By Will Carroll
There’s nothing I like better than combining work and pleasure. The Baseball Winter Meetings are one of those occasions where it looks a lot more like the latter, but it’s actually the former.
Imagine hundreds of journalists standing in the lobby of a fancy hotel — in this case the beachfront Hyatt in San Diego — waiting for a press conference to announce a trade. Naturally, we tend to drink a few beers. Doing it in San Diego is even better, since it’s one of the best craft brewery cities around. In fact, a few days going around the town and drinking their beers convinced me it’s No. 1.
In the Hyatt, there was a great selection of beers. I went for the Stone IPA first, even though that’s almost too easy. It’s still good and is a classic of the West Coast IPA genre. I quickly switched off to one I’d never heard of, but it became my go-to over the week.
Karl Strauss is a smaller local brewery that turned a seasonal Christmas beer into its standard. Red Trolley, named for the San Diego transit system, is a malty wonder. It’s light enough to be called a session red, but the effervescent flavor of the malt is perfectly balanced. It’s a beer you can have when you want to stay upright and cogent, but still enjoy. We honestly don’t have a beer like this that I’ve found in Indy, so brewers, here’s your challenge. (Mashcraft and Scarlet Lane have great reds, but both are significantly heavier than Red Trolley.)
When I walked into Mission Brewery, I stumbled on a birthday party. Not just any party, but one that the brewer’s dog was celebrating, along with about fifty of his furry friends and their owners. I didn’t see any of them drinking beer, but it was pretty cool to have a couple El Conquistadors alongside a big Irish wolfhound. Mission is right downtown, across from Petco Park where the Padres play, and while the space is industrial, the beer is heavenly.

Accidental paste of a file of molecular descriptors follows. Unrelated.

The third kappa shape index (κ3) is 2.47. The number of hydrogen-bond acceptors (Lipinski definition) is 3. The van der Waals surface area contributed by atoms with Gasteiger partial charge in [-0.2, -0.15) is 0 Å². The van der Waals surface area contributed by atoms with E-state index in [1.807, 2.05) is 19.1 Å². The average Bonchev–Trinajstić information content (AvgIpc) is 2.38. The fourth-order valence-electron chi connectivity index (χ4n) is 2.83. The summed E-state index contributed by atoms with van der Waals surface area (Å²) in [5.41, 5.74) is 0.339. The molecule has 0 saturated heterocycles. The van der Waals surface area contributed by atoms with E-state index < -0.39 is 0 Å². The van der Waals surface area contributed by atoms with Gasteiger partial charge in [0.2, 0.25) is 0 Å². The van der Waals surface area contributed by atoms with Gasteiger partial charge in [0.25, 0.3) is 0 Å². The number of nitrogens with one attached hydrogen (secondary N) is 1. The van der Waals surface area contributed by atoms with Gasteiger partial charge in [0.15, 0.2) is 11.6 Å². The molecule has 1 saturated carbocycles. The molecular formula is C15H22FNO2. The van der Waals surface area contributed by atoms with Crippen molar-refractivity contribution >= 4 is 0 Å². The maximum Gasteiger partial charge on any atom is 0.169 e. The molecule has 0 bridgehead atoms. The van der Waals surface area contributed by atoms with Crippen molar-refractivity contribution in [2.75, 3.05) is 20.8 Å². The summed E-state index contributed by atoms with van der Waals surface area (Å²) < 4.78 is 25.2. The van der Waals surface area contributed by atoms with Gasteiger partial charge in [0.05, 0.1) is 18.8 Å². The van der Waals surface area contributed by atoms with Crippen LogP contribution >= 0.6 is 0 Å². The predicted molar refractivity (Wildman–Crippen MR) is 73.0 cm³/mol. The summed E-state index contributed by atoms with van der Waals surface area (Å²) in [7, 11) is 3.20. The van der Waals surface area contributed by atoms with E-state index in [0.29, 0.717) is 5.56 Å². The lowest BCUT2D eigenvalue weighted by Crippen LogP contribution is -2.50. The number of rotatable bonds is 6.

Even better, it’s one that you can find in Indy. Mission tends to go for big cans and a Spanish look, and it’s worth seeking out. They’re not as well known or widely distributed as Stone or Green Flash, but their beer is second to none. Getting fresh IPAs and tasting some of their locals-only beer was amazing. Marty Saylor, the owner, was right on hand, chatting up a group of baseball journalists that joined me just after the dog party broke up. Hopefully, Marty and his beers might make it to Canvitational next year.
My pal, Ben Higgins, picked me up to check out yet another brewery, Ballast Point, but the popularity stopped us. Ballast Point is across the street from Richard Blais’ new Juniper & Ivy restaurant and the combination overwhelmed the quaint neighborhood. We went to Plan B and headed over to a smaller local place called Monkey’s Paw.
The brewery is small enough that it not only had parking, but the brewer greeted Ben from the bar. A couple IPAs in hand, I didn’t mind at all that we’d missed out on Ballast Point. The beer, called Bonobos, was an IPA variant (“SDPA”) that had an odd sour aftertaste, but not in the citrusy way you normally get from an IPA. It was also much heavier (8 percent!) than it tasted, so I was glad that I was eating as well.
I didn’t make it to Stone or Green Flash like I’d intended, but work comes first at a busy Winter Meetings. If you get the chance to head out to San Diego, make sure you make some time for several breweries. If you don’t get the chance, just check for some of their beers at your local shop.
There’s no slow down in the number of breweries and taprooms coming to Indy. I won’t try to list them all here because a) you’ve already read about it somewhere else and b) I can’t keep up. There’s no sign of a glut yet, nor are we seeing any of the breweries forced out of the market by competition. Your best chance to try many of them in one place is Winterfest, put on by the Brewers of Indiana Guild. Tickets are on sale at their website for the January 31 event at the Fairgrounds.